Sparks flew during a graduation ceremony intended to celebrate the successful completion of an Islandwide firefighter training course this week, after an Island fire chief accused the county’s fire training council of inflicting undue bias on a Brazilian candidate.
The event, which took place in the cafeteria at the Martha’s Vineyard Regional High School on Tuesday, was to acknowledge the accomplishments of 18 candidates’ completion of Firefighter I/II certifications.
The Firefighter I/II curriculum, set up by the Massachusetts Fire Academy that aligns with the national standard for accreditation, consists of 145 hours of instruction in the classroom and developing practical skills, not including time spent studying, reading, practicing.
On Tuesday, 18 candidates—eight of them women—received their certificates, after completing the five month course.
Those who obtain the accreditation must have completed the required classes and pass a number of tests, including a final written exam.
Presented by the Dukes County Fire Training Council —made up of officers, chiefs, and deputy chiefs around the Island, operating under the direction of the Dukes County Fire Chiefs Association— students were awarded official certifications handed out by various fire department representatives. One student did not.
Chilmark Fire Department Capt. Vitor Silva was rejected from receiving his certification with the rest of the 2023 class, after he was unable to pass and complete an English language final exam.
According to participants and people in attendance, following the awards, Chilmark Fire Chief Jeremy Bradshaw, who was not listed on the event’s program, took to the podium to make his own announcement, accosting the council’s leadership and instructional support staff for what he said was discrimination against Silva, before awarding the captain an unofficial, symbolic certificate, and praising him for his achievements within and commitment to the Chilmark Fire Department.
After the ceremony, Bradshaw told The Times that Silva was denied the necessary accommodations needed to complete the written tests in his native language of Portuguese, despite numerous requests.
Neither the council nor department leadership spoke to the accusations Tuesday, and rather, continued on to adjournment of the event, following Bradshaw’s abrupt and emotional exit.
But in later calls with The Times, other Vineyard chiefs addressed the outburst, repudiating Bradshaw’s allegations that the council had acted with any prejudice or ulterior motives.
Similarly, they denied experiencing partiality in their respective departments, and said that accommodations are readily available for students that need extra assistance during the months-long course; it is the student’s responsibility to advocate for themselves if they are in need of any aid.
Further, they expressed displeasure with Bradshaw’s behavior at the ceremony, which was to highlight the achievements of a number of other students.
“The Dukes County Fire Chiefs are disappointed in the actions of Chief Jeremy Bradshaw at an event meant to celebrate accomplishments of the students,” Oak Bluffs Fire Chief Nelson Wirtz told The Times Wednesday.
Tisbury Fire Chief Greg Leland echoed Wirtz’ statement, adding he’d wished Bradshaw would have engaged with the other Island’s chiefs before the event.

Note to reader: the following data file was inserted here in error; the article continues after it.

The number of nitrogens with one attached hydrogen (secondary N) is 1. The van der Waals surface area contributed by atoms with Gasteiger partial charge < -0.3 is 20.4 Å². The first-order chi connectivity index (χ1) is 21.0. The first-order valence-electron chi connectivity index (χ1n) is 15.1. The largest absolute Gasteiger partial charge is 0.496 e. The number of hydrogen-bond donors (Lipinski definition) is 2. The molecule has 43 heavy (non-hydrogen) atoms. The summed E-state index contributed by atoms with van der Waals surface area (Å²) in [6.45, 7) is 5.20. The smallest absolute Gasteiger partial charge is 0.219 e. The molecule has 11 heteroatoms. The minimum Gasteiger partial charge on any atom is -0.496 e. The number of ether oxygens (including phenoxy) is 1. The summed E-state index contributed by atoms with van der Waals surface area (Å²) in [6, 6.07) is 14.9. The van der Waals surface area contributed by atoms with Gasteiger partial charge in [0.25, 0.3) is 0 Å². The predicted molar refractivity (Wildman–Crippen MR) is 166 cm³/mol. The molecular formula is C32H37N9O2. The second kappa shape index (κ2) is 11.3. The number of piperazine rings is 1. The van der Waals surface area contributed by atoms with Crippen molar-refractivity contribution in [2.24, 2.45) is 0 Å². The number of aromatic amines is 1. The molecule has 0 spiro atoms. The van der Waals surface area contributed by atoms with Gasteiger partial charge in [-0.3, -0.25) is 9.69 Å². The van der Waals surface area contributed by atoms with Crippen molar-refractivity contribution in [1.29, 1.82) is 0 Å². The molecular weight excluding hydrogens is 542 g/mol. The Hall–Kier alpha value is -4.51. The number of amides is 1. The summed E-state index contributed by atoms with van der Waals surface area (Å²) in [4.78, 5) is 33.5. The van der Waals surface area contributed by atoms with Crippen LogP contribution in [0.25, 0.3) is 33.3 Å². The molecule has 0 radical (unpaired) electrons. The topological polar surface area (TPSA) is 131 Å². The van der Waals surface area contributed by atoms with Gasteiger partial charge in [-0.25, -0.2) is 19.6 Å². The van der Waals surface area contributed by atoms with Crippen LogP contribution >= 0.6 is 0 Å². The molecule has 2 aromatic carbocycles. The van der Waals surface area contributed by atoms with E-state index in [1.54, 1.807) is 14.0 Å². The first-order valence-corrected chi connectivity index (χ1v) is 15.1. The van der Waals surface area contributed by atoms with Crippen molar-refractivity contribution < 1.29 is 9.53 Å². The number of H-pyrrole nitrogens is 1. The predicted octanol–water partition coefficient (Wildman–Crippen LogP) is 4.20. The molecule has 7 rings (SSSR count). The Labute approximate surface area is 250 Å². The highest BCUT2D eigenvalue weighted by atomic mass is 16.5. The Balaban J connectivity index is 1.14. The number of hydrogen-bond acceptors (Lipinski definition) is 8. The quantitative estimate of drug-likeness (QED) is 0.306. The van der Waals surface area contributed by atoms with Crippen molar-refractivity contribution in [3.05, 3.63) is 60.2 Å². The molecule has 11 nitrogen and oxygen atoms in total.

“We’re trying to put together a professional program that best benefits the Island and suits the community,” Leland said, adding that that includes the town’s mutual aid agreements which heavily rely on the sound training of firefighters Islandwide.
He said as with any educational program, standards for the county’s firefighters are set by all the towns, and is reviewed and supported by the Island’s fire chiefs.
Leland also vehemently denied any unfair treatment or bias, sharing that he’s had a Tisbury candidate fail to pass the exam for similar reasons, but after obtaining the necessary accommodations was able to complete the course the following year.
In a message to The Times, Silva referred all questions to Chief Bradshaw.
In a call with The Times Friday, Bradshaw called the situation “disheartening,” but made no apologies for his words Tuesday.
He argued that bilingual tests were not made available to Silva — what he says is the sole reason for him being rejected the accreditation.
Silva is “one of the most valuable firefighters in Chilmark,” he said, adding that his captain has exceeded expectations regarding all practical skills of the curriculum.
According to Bradshaw, the fire training program was run “more administratively.”
“They put people through who can test well,” he said, but are maybe not as skilled “tactically.”
Bradshaw shared it was hard to watch his captain, who was present Tuesday with his wife and daughter, be excluded from the award ceremony.
“It was really sad to see how people get treated,” he said, adding that the council’s decision not to award Silva the accreditation along with his peers, was “an error of judgment.”
Describing Silva as a hardworking family man, who heads the town’s jetski crew and is an active participant in his community, Bradshaw said the department is fortunate to have him..
He said there are plans for a joint meeting with the Island’s fire leadership next week to discuss how to move forward.
Bradshaw also said he’s currently working with Silva to challenge the state’s written exam to include Portuguese options.
“These tests are hard enough to pass with English being your first language,” Bradshaw said. “We can’t discourage these kids, especially volunteers. . . Whatever they give us, we’ve got to be thankful. ”